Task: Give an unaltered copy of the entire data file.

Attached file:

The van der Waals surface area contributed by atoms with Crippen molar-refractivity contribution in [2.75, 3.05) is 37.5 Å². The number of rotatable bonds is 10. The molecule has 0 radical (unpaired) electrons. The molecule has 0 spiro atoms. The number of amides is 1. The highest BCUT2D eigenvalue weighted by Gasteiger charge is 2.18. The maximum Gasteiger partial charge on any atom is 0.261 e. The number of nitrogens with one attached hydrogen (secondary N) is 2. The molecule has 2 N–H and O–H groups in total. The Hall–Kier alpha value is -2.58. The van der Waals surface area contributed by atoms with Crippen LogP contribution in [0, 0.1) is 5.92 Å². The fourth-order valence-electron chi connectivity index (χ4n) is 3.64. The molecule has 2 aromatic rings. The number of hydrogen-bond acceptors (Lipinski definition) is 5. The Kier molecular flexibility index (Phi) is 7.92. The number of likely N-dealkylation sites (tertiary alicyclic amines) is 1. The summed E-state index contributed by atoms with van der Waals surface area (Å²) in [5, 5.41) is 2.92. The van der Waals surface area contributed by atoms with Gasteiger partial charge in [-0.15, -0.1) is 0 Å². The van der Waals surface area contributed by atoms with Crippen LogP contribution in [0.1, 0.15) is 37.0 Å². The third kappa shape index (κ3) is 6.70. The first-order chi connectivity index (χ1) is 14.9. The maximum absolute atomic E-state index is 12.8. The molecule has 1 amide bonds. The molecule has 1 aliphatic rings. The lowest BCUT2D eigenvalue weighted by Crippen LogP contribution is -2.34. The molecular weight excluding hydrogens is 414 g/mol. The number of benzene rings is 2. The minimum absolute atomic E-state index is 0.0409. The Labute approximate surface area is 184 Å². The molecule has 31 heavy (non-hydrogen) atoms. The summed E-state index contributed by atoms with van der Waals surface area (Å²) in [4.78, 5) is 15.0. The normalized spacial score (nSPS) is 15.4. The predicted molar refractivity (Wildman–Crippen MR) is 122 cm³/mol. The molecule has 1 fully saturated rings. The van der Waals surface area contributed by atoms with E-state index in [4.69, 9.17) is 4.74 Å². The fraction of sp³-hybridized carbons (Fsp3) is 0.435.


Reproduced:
The van der Waals surface area contributed by atoms with Crippen molar-refractivity contribution in [2.75, 3.05) is 37.5 Å². The number of rotatable bonds is 10. The molecule has 0 radical (unpaired) electrons. The molecule has 0 spiro atoms. The number of amides is 1. The highest BCUT2D eigenvalue weighted by Gasteiger charge is 2.18. The maximum Gasteiger partial charge on any atom is 0.261 e. The number of nitrogens with one attached hydrogen (secondary N) is 2. The molecule has 2 N–H and O–H groups in total. The Hall–Kier alpha value is -2.58. The van der Waals surface area contributed by atoms with Crippen LogP contribution in [0, 0.1) is 5.92 Å². The fourth-order valence-electron chi connectivity index (χ4n) is 3.64. The molecule has 2 aromatic rings. The number of hydrogen-bond acceptors (Lipinski definition) is 5. The Kier molecular flexibility index (Phi) is 7.92. The number of likely N-dealkylation sites (tertiary alicyclic amines) is 1. The summed E-state index contributed by atoms with van der Waals surface area (Å²) in [5, 5.41) is 2.92. The van der Waals surface area contributed by atoms with Gasteiger partial charge in [-0.15, -0.1) is 0 Å². The van der Waals surface area contributed by atoms with Crippen LogP contribution in [0.1, 0.15) is 37.0 Å². The third kappa shape index (κ3) is 6.70. The first-order chi connectivity index (χ1) is 14.9. The maximum absolute atomic E-state index is 12.8. The molecule has 1 amide bonds. The molecule has 1 aliphatic rings. The lowest BCUT2D eigenvalue weighted by Crippen LogP contribution is -2.34. The molecular weight excluding hydrogens is 414 g/mol. The number of benzene rings is 2. The minimum absolute atomic E-state index is 0.0409. The Labute approximate surface area is 184 Å². The molecule has 31 heavy (non-hydrogen) atoms. The summed E-state index contributed by atoms with van der Waals surface area (Å²) in [4.78, 5) is 15.0. The normalized spacial score (nSPS) is 15.4. The predicted molar refractivity (Wildman–Crippen MR) is 122 cm³/mol. The molecule has 1 fully saturated rings. The van der Waals surface area contributed by atoms with E-state index in [4.69, 9.17) is 4.74 Å². The fraction of sp³-hybridized carbons (Fsp3) is 0.435.